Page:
Standalone software and applications
Standalone software including apps play an important role in the delivery of healthcare. For example, they may be used to control or monitor the performance of medical devices remotely, for patient management activities, or as an aid for treatment planning. Advances in mobile technology in recent years, such as smart phones and tablets, have seen a large increase in the use of mobile applications both within healthcare facilities, community settings and in patients’ homes.
Standalone software including apps may be considered a medical device in its own right when it is intended for a medical purpose that meets the definition of a medical device, as defined in S.I. No. 252 of 1994. Depending on the specific intended purpose, standalone software may qualify as an IVD medical device or an AIMD, in which case S.I. No. 304 of 2001 or S.I. No 253 of 1994 apply respectively.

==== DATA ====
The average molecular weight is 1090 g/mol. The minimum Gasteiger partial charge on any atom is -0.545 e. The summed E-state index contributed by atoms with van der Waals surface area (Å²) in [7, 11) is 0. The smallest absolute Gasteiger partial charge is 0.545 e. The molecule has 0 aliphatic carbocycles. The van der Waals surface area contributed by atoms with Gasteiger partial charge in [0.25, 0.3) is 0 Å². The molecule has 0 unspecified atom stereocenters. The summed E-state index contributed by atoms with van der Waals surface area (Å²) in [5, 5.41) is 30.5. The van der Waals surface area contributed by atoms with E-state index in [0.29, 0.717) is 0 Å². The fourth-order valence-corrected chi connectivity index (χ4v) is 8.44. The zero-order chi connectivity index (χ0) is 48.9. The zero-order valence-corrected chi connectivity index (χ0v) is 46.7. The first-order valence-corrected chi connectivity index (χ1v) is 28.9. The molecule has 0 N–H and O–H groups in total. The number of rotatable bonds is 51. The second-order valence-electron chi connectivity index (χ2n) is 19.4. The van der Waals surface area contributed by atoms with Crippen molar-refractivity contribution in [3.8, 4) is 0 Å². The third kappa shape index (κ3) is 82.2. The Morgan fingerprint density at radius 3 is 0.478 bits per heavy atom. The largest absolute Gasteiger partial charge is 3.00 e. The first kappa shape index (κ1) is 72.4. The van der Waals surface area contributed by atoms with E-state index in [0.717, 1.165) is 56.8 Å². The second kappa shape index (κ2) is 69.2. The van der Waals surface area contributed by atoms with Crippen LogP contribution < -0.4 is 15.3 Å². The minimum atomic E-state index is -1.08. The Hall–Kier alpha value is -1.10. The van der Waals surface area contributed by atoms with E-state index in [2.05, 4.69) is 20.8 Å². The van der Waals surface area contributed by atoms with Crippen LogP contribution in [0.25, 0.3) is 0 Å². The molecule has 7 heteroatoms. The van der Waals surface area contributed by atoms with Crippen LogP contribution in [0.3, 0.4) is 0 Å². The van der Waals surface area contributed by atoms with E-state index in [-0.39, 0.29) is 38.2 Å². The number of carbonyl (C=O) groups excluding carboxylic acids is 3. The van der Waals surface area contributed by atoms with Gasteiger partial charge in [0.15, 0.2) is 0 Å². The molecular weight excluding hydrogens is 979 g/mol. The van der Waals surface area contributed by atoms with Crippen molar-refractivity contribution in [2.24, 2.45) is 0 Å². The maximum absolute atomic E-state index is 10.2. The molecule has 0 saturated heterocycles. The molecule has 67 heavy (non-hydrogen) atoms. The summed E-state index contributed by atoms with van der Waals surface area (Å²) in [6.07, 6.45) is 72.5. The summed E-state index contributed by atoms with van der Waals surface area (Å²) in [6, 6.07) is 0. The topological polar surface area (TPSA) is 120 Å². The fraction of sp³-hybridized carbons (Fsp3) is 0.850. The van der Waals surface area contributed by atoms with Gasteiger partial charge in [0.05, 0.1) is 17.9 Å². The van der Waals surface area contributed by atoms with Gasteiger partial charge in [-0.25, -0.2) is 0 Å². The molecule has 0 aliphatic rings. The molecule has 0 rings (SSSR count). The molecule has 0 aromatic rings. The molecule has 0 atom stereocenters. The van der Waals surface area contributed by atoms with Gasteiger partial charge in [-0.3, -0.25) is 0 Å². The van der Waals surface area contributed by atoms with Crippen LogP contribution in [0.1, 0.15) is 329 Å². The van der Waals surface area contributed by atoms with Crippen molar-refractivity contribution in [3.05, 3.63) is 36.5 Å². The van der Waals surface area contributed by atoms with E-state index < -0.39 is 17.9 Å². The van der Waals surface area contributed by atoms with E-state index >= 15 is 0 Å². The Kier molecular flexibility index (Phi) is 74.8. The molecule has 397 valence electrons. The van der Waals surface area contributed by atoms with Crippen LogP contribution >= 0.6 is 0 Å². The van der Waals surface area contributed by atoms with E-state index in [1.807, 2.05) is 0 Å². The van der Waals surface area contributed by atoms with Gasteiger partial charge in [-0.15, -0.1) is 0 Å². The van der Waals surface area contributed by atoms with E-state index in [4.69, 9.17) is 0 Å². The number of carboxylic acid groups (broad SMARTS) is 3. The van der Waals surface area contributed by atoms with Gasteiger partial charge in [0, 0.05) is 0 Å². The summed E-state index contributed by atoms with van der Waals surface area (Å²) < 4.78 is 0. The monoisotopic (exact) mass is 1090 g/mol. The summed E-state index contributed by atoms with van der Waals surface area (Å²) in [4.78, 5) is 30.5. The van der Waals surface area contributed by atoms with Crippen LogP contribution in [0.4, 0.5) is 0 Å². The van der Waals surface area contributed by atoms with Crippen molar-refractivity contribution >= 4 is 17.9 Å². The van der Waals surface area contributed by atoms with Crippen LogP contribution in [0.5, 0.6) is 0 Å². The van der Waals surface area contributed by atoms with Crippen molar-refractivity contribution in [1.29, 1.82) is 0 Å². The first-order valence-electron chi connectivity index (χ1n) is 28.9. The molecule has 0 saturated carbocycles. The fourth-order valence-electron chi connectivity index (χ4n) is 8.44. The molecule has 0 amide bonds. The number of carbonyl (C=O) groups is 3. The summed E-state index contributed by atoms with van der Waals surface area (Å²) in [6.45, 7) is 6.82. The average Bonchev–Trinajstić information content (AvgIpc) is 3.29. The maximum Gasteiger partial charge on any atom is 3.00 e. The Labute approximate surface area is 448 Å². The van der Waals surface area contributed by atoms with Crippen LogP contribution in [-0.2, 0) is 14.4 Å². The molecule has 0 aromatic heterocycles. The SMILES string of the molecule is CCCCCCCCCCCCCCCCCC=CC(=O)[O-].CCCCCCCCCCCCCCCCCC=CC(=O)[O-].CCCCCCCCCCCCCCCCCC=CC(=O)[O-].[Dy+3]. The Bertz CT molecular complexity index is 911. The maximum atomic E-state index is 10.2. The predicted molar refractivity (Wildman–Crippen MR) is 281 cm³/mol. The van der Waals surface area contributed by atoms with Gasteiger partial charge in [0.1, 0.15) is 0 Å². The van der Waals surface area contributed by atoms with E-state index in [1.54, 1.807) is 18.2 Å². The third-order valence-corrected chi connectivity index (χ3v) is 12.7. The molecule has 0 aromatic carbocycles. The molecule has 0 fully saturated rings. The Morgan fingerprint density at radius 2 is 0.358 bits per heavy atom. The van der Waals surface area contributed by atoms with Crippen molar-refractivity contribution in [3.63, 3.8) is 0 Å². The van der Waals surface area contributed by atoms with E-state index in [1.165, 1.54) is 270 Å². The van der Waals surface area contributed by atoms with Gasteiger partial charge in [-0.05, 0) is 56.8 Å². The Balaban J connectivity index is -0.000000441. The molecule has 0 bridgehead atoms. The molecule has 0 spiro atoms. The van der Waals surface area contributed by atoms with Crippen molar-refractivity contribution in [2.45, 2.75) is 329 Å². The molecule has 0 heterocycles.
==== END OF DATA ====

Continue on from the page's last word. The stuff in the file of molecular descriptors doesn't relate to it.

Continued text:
Not all standalone software used in healthcare are medical devices. For example, apps for general health and wellbeing that record lifestyle habits such as smoking and exercise are generally not considered as medical devices.
It is essential that manufacturers of standalone software understand whether their product is a medical device or not. Only medical devices that are compliant with the relevant legislation can be placed on the Irish and European market.
It is important that users ensure that any standalone software including apps that they are using for a medical purpose are appropriately CE marked.
The HPRA has issued a number of publications relating to standalone software to provide guidance to manufacturers and users.